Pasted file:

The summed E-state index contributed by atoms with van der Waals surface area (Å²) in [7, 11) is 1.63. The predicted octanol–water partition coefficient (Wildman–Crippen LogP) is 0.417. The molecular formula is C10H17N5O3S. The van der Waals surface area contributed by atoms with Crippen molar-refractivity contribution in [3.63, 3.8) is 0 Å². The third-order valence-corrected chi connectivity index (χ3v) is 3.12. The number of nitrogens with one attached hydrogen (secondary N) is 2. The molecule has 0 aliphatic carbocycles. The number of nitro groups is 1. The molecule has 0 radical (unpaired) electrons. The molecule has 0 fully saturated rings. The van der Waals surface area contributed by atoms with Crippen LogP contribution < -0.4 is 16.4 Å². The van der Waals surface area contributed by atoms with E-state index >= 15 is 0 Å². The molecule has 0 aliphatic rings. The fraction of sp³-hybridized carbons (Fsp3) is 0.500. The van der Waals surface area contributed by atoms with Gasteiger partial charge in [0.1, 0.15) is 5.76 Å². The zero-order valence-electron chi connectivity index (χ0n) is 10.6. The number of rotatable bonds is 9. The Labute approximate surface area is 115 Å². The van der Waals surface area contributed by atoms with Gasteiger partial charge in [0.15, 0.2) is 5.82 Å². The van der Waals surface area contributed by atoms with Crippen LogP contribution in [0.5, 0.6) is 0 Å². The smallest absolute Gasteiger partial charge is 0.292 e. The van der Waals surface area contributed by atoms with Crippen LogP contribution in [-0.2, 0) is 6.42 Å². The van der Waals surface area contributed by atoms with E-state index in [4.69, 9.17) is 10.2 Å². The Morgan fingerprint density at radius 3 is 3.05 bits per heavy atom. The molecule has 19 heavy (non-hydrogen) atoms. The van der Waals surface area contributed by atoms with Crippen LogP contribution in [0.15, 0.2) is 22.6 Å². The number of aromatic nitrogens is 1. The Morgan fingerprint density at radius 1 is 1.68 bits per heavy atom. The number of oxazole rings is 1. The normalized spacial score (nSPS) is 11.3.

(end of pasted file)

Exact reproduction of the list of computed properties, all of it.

The summed E-state index contributed by atoms with van der Waals surface area (Å²) in [7, 11) is 1.63. The predicted octanol–water partition coefficient (Wildman–Crippen LogP) is 0.417. The molecular formula is C10H17N5O3S. The van der Waals surface area contributed by atoms with Crippen molar-refractivity contribution in [3.63, 3.8) is 0 Å². The third-order valence-corrected chi connectivity index (χ3v) is 3.12. The number of nitrogens with one attached hydrogen (secondary N) is 2. The molecule has 0 aliphatic carbocycles. The number of nitro groups is 1. The molecule has 0 radical (unpaired) electrons. The molecule has 0 fully saturated rings. The van der Waals surface area contributed by atoms with Crippen LogP contribution < -0.4 is 16.4 Å². The van der Waals surface area contributed by atoms with E-state index >= 15 is 0 Å². The molecule has 0 aliphatic rings. The fraction of sp³-hybridized carbons (Fsp3) is 0.500. The van der Waals surface area contributed by atoms with Gasteiger partial charge in [0.1, 0.15) is 5.76 Å². The zero-order valence-electron chi connectivity index (χ0n) is 10.6. The number of rotatable bonds is 9. The Labute approximate surface area is 115 Å². The van der Waals surface area contributed by atoms with Gasteiger partial charge in [0.15, 0.2) is 5.82 Å². The van der Waals surface area contributed by atoms with Crippen LogP contribution in [0.5, 0.6) is 0 Å². The smallest absolute Gasteiger partial charge is 0.292 e. The van der Waals surface area contributed by atoms with Crippen LogP contribution in [-0.2, 0) is 6.42 Å². The van der Waals surface area contributed by atoms with E-state index in [4.69, 9.17) is 10.2 Å². The Morgan fingerprint density at radius 3 is 3.05 bits per heavy atom. The molecule has 19 heavy (non-hydrogen) atoms. The van der Waals surface area contributed by atoms with Crippen LogP contribution in [0.15, 0.2) is 22.6 Å². The number of aromatic nitrogens is 1. The Morgan fingerprint density at radius 1 is 1.68 bits per heavy atom. The number of oxazole rings is 1. The normalized spacial score (nSPS) is 11.3.